Causes and Triggers

Psoriasis is not contagious.

You cannot catch it from anyone.

One thing is certain:


While scientists do not know what exactly causes psoriasis, we do know the immune system, and genetics play key roles. The genetics of psoriasis are complex, and it is possible to develop psoriasis even if you have no family history of the disease. A triggering event may cause a change in the immune system, resulting in the onset of psoriasis symptoms. Common triggers for psoriasis include stress, illness (particularly strep infections), injury to the skin, and certain medications.


Psoriasis triggers vary from person to person. What may worsen your psoriasis might not have any impact on someone else. Common psoriasis triggers include:


Stress is one of the most common psoriasis triggers. At the same time, a psoriasis flare can cause stress. This may seem like an endless loop. However, relaxation techniques and stress management may help prevent stress from impacting psoriasis.

Injury to Skin

Psoriasis can appear in areas of the skin that have been injured or harmed. This is a result of the Koebner [KEB-ner] phenomenon, where scratches, sunburns, bug bites, and vaccinations can all trigger psoriasis flares.

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Anything that can affect the immune system can trigger psoriasis. That is why you may experience a flare following an ear infection, bronchitis, tonsillitis, or respiratory infection. There is a connection between streptococcus infection (strep throat) and guttate psoriasis, as it often triggers the first onset of guttate psoriasis in children.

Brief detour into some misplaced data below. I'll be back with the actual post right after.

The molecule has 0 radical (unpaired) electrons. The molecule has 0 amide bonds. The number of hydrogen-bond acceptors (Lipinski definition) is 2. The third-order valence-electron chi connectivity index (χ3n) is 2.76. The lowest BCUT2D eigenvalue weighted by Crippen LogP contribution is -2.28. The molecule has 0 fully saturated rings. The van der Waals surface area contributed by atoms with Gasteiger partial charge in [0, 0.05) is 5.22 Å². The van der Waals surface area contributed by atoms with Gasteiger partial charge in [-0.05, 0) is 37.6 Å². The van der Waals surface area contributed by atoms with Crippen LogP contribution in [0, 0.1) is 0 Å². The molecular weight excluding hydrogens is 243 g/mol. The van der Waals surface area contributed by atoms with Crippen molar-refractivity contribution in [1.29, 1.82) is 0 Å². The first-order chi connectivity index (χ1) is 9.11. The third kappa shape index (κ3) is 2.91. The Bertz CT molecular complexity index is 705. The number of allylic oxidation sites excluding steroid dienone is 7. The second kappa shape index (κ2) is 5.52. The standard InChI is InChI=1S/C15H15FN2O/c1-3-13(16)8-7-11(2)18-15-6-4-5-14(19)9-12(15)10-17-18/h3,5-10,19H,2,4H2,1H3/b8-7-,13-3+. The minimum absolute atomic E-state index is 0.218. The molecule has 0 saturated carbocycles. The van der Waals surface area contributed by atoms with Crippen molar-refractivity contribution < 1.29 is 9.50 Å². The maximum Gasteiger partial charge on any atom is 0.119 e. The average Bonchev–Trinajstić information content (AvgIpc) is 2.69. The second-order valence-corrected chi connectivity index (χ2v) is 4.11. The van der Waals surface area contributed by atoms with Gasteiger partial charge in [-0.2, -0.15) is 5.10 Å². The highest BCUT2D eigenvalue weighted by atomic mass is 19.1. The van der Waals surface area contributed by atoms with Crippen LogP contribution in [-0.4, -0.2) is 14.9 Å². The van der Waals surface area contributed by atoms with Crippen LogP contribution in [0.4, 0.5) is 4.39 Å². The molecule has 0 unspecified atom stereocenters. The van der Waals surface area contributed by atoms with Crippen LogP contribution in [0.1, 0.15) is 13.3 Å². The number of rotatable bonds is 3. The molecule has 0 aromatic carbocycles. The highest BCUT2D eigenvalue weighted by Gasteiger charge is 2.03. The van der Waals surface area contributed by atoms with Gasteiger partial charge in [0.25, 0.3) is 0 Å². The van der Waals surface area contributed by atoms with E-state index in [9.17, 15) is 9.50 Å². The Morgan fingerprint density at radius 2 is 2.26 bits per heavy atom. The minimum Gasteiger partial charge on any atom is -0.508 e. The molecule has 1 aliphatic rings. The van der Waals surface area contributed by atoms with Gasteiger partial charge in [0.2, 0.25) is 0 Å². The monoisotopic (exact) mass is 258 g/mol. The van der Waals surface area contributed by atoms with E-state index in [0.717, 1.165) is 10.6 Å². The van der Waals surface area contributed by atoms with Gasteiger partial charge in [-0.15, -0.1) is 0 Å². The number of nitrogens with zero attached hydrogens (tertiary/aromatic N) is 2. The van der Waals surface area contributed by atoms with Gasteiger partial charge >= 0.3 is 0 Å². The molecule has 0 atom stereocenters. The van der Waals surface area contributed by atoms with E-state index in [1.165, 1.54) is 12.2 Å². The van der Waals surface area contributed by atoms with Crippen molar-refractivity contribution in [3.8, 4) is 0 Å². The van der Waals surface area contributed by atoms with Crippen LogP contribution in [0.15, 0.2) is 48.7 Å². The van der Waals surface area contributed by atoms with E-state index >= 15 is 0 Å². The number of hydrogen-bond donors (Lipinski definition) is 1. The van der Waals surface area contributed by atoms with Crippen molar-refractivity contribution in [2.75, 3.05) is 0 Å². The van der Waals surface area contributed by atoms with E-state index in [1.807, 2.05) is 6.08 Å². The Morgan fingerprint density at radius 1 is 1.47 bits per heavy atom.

It is possible to have strep throat without showing symptoms. If you have had strep throat in the past, talk with your health care provider about getting a strep throat test if your psoriasis flares.


The weather may trigger a flare. Cold weather can often cause psoriasis flares due to less sunlight and humidity, heated and drier indoor air, as well as stress and illness. Warm weather can often improve psoriasis because of natural sunlight and higher humidity.

Other Possible Triggers

Although it is less common, some people with psoriasis suspect that allergies, certain foods, alcohol, or environmental factors trigger their psoriasis. A great way to learn about your unique set of triggers is to track them over time. Keeping records of your symptoms and triggers can help you anticipate and treat your flares.

Track Your Flares

Track your skin and joint symptoms and learn more about potential triggers for your psoriatic disease.

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Last updated on 12/21/2022 by the National Psoriasis Foundation.

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